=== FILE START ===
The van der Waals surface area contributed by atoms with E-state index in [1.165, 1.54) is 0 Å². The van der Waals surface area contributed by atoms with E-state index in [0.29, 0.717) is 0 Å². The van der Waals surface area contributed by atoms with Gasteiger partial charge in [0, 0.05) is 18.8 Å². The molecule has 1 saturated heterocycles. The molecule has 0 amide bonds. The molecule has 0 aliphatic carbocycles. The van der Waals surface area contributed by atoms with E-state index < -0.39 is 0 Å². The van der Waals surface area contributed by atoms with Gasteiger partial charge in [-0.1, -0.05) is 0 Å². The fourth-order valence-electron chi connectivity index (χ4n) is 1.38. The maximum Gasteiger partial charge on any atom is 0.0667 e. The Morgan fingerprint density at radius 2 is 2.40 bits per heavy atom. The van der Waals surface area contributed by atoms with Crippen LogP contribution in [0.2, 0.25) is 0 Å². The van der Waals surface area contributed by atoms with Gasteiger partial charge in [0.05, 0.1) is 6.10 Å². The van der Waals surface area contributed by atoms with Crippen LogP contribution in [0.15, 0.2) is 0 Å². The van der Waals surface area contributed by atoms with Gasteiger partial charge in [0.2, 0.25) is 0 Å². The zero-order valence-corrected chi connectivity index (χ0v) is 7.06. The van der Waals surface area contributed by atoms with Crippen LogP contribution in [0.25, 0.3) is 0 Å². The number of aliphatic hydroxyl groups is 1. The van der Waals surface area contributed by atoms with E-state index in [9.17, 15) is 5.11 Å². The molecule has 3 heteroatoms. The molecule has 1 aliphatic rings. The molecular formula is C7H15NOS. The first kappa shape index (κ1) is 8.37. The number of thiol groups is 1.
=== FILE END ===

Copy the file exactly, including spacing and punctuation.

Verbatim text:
The van der Waals surface area contributed by atoms with E-state index in [1.165, 1.54) is 0 Å². The van der Waals surface area contributed by atoms with E-state index in [0.29, 0.717) is 0 Å². The van der Waals surface area contributed by atoms with Gasteiger partial charge in [0, 0.05) is 18.8 Å². The molecule has 1 saturated heterocycles. The molecule has 0 amide bonds. The molecule has 0 aliphatic carbocycles. The van der Waals surface area contributed by atoms with E-state index < -0.39 is 0 Å². The van der Waals surface area contributed by atoms with Gasteiger partial charge in [-0.1, -0.05) is 0 Å². The fourth-order valence-electron chi connectivity index (χ4n) is 1.38. The maximum Gasteiger partial charge on any atom is 0.0667 e. The Morgan fingerprint density at radius 2 is 2.40 bits per heavy atom. The van der Waals surface area contributed by atoms with Crippen LogP contribution in [0.2, 0.25) is 0 Å². The van der Waals surface area contributed by atoms with Gasteiger partial charge in [0.05, 0.1) is 6.10 Å². The van der Waals surface area contributed by atoms with Crippen LogP contribution in [0.15, 0.2) is 0 Å². The van der Waals surface area contributed by atoms with Gasteiger partial charge in [0.2, 0.25) is 0 Å². The zero-order valence-corrected chi connectivity index (χ0v) is 7.06. The van der Waals surface area contributed by atoms with Crippen LogP contribution in [0.25, 0.3) is 0 Å². The number of aliphatic hydroxyl groups is 1. The van der Waals surface area contributed by atoms with E-state index in [9.17, 15) is 5.11 Å². The molecule has 3 heteroatoms. The molecule has 1 aliphatic rings. The molecular formula is C7H15NOS. The first kappa shape index (κ1) is 8.37. The number of thiol groups is 1.